“Why Is It…?” was designed by Dr. Steiner to address readers’ questions about human behavior from a social psychological perspective in order to inform and stimulate dialogue about the ways in which our thoughts, feelings and behaviors are influenced by the presence of other people. Dr. Steiner holds a Ph.D. in Applied Social Psychology. In addition to working as a university educator over the last 17 years, she conducts individual and group consultations in matters of social relationships and behavior. Readers are invited to submit their questions anonymously in one paragraph or less to Dr. Steiner at [email protected].
Q: Why is it that people value human life more than animal life? I just read that Door County Memorial Hospital has dedicated four additions to their facility since 2003, while the Door County Humane Society still struggles to operate under cramped and inadequate conditions. Why can’t we provide decent care for the humans and animals in our community?
A: For readers who may have missed the August 7, 2010 issue of the Door County Advocate, the two front-page features juxtaposed a striking contrast in social values.
The headline column described how the Humane Society has been diligently working to care for hundreds of unwanted, abused, and abandoned pets in a facility that was designed to serve 28 cats and 28 dogs. Due to their compassionate “no kill” policy, the animals and staff of the shelter have been laboring under the strain of inadequate space, while attempting to raise funds for a desperately needed expansion.
Just below this headlined feature was an article that announced the celebration of, yet, a fourth addition to Door County Memorial Hospital. This latest addition boasts a “31,000 square-foot project that is the largest in the hospital’s history” – while in contrast, the Humane Society is seeking a meager 7,000 square-foot addition.
On face value, it’s obvious that our society simply places a higher value and status on the lives and well-being of human vs. non-human animals – as evidenced by our social sanctioning and participation in industrial farming, hunting, casual reactions to road kill, and the overall displacement of and disregard for the plight of animals.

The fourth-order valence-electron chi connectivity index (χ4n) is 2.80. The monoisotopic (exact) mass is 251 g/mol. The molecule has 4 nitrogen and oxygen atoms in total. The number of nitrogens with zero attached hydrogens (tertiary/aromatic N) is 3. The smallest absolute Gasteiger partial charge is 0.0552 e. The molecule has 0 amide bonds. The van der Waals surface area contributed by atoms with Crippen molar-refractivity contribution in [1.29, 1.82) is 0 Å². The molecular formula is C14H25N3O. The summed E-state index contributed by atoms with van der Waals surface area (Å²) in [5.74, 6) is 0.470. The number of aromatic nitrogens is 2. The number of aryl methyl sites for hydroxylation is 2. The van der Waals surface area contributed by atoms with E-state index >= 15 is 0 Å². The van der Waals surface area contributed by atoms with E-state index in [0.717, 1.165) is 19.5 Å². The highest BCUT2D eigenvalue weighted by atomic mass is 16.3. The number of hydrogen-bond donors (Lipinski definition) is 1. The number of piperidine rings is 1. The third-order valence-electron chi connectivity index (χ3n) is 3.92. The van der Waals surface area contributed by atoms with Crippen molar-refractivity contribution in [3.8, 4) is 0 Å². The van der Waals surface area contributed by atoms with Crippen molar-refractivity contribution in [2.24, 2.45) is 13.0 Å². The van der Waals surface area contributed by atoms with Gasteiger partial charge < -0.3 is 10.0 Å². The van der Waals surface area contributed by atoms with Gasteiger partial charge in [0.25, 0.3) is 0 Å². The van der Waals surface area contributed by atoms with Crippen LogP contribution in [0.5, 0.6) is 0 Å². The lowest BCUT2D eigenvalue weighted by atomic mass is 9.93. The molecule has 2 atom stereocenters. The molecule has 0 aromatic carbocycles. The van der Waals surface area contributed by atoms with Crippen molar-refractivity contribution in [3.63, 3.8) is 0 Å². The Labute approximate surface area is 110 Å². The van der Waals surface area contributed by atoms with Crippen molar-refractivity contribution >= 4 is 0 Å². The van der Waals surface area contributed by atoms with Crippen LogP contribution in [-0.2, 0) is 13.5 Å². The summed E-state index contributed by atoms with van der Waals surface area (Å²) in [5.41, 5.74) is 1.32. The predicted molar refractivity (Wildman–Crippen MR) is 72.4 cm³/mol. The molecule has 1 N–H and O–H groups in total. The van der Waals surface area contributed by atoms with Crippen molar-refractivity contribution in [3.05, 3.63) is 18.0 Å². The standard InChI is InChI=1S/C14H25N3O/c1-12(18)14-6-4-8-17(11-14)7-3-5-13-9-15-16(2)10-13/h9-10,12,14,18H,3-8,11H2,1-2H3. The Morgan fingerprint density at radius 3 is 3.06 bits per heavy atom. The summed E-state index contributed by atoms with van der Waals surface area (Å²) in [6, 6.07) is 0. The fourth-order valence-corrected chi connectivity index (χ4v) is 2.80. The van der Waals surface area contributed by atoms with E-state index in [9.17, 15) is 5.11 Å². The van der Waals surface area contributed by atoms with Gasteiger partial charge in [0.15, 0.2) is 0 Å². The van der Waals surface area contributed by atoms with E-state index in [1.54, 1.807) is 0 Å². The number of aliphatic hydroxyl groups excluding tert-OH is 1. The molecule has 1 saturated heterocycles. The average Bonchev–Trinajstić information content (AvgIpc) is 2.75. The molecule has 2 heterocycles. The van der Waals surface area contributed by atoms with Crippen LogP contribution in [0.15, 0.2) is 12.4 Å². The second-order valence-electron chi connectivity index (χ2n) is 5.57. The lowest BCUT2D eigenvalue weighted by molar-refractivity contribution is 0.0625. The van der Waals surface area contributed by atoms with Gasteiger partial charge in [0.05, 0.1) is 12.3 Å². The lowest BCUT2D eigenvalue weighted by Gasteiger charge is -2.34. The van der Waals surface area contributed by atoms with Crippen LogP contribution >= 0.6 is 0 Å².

But when examined critically, the issue is really one of social morality and reflects the same personality traits of dominance, neglect, and perceived entitlement exhibited by those that engage in the oppression and/or abuse of others. It’s not my intent to say that caring for a loved-one’s medical needs isn’t important. Assuredly it is. However, the operative word underlying this sentiment is “caring.” At what point does “caring” for another life begin and end?
As children, we’re presented with a myriad of “warm and fuzzy” animals to adore – stuffed animals, cartoon animals, puppies and kittens. And who among us was unscathed by the death of Bambi’s mother? But as we mature, we’re socialized to distinguish between “caring” about animals vs. “caring” about humans. We’re taught that the basic needs of humans simply out-weigh animal needs – and thus the mold is cast.
Interestingly, the column on the hospital’s expansion described how Auxiliary Bishop Morneau blessed the new addition with holy water and quoted the Gospel – “I was hungry and you gave me food” (Matthew 25:31-40). And in describing the primary goal of Ministry Health Care’s plan, Morneau beautifully espoused, “a call to justice…promoting and protecting the rights of others…reaching out with compassion and care to those that are ill and in distress.” And while these sentiments are deeply profound and reflect the loftiest of spiritual attributes – why aren’t these same principles of morality extended to the hungry, ill, and distressed lives housed at our only animal shelter?
People frequently quote biblical scripture when rationalizing their notion of privileged human status as a justification for the neglect or devaluation of animals; Genesis 1:26. – “Let us make man in our image, and let them rule over the fish of the sea and the birds of the air, over the livestock, over all the earth and over all the creatures that move along the ground.” However, many contemporary religious scholars argue that the word “rule” refers to our human responsibility as stewards, guardians and protectors of animals and nature rather than a license for dominance, entitlement and neglect.
If of the mindset that biblical instruction is meant to guide our behavior, then consider Job 12:7-10. “But ask the animals, and they will teach you…In His hand is the life of every creature and the breath of all mankind.” And in Genesis 6:19-21, instructions to Noah stated, “You are to take every kind of food that is to be eaten and store it away as food for you and them.”
We cannot, in good conscience, rejoice in the benefits of our own medical affluence and expansions – while neglecting to care for those lives that remain hungry, ill and distressed, due to, and pending our action. It’s within our charge to consider all life on earth as sacred. Indeed, “The greatness of a nation, and its moral progress, can be judged by the way its animals are treated” (Gandhi).